The struggling restaurants in New York City have given up hope that they can double their interior seating The Post learned of Albany on November 1 amid rising infection rates and radio silence.
Restaurant owners and lobbyists say they heard from Governor Cuomo Zilch about his promise to consider increasing indoor restaurant capacity by the end of this month. That silence has made them unable to plan – and prepare for another wave of closings.
“I think we should have heard by now if the indoor dining area would be expanded until November 1st. People need time to prepare, ”said restaurant consultant Donny Evans.
“Restaurateurs are scared,” added Evans. “Without expanded indoor dining, there will be a tsunami of closings.”
Indoor dining in NYC Launched for the first time in six months on September 30th at 25 percent capacity. According to restaurant owners, this is not enough to keep them in business when it gets too cold for outdoor dining.
But many went further anyway when Cuomo promised on Sept. 25 to increase indoor capacity to 50 percent by Nov. 1 if infection rates remained constant.
The seven-day moving average of coronavirus cases in the city at that point was 882, according to Worldometers.com. Now it’s 1,665, or roughly double, as the city is dealing with spikes in nine zip codes that have already been forced to roll back its reopening efforts .
Still, restaurateurs say they want answers.
“What annoys me the most is that Cuomo is not giving us any direction for the future,” said restaurant consultant Rick Camac, operations manager of Tribeca’s kitchen. “All of us who thought November 1st would happen, spent money to prepare for it. The reopening is chargeable. Will some restaurants go out of business now? Absolutely.”
The governor’s office did not immediately return a request for comment.
Andrew Rigie, of the New York Hospitality Alliance, said his organization is now pushing for the governor’s office to increase indoor capacity to 50 percent minus the red zones to help city restaurants survive the winter.
“We advocate 50 percent utilization in areas outside the red zone with possible changes in the yellow and orange areas,” said Rigie. “Outside of these zones, infection rates remain low, so we hope we can safely climb to 50 percent like the rest of the state,” he said, citing a national average of 1.2 percent “excluding the red zones.”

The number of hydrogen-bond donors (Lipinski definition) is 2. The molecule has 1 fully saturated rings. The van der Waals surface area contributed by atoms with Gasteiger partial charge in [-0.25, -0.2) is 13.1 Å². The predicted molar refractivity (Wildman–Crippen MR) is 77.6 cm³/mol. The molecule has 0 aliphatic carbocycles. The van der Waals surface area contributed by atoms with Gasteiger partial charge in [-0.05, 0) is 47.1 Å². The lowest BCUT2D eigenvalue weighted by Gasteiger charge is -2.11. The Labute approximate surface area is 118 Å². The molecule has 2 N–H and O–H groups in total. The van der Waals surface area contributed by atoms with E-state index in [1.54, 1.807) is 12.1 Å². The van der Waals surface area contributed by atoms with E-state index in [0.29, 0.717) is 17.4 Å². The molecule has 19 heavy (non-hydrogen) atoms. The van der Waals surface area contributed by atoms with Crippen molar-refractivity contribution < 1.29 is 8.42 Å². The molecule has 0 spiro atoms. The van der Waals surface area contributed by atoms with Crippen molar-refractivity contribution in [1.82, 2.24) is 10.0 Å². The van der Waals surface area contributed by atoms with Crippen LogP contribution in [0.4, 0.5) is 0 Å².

“Restaurants will continue to close even when they are 50 percent, but it’s still more helpful than just 25 percent.”
Selwyn Chan, co-owner of Chikarashi Isso, says he has no plans to reopen its Rector Street location until indoor restaurant capacity is 50 percent. It just doesn’t make financial sense, he said.
The 25 percent capacity is a joke. That would have meant 18 seats for us, ”said Chan about the gourmet restaurant, which has no outside seating.
To pay the bills, Chikarashi Isso opened an outdoor pop-up at the 50 Bowery Hotel last month. It’s a ten-seat counter on the hotel terrace on the second floor, where Chef Atsushi Kono prepares a 13-course yakitori omakase menu for USD 150 per person.
“Our current strategy is to get by with the limited external external pop-up window and wait for 50 percent capacity before we reopen our actual restaurant space,” said Chan.
Still, he’s not sure how long he can hold out. While his landlord has forgiven so far, “this can’t last forever,” he said.
And as soon as it opens again, Chan sees “a shot to make it work”.
“If a second wave turns us off, it will be the nail in the coffin,” he said.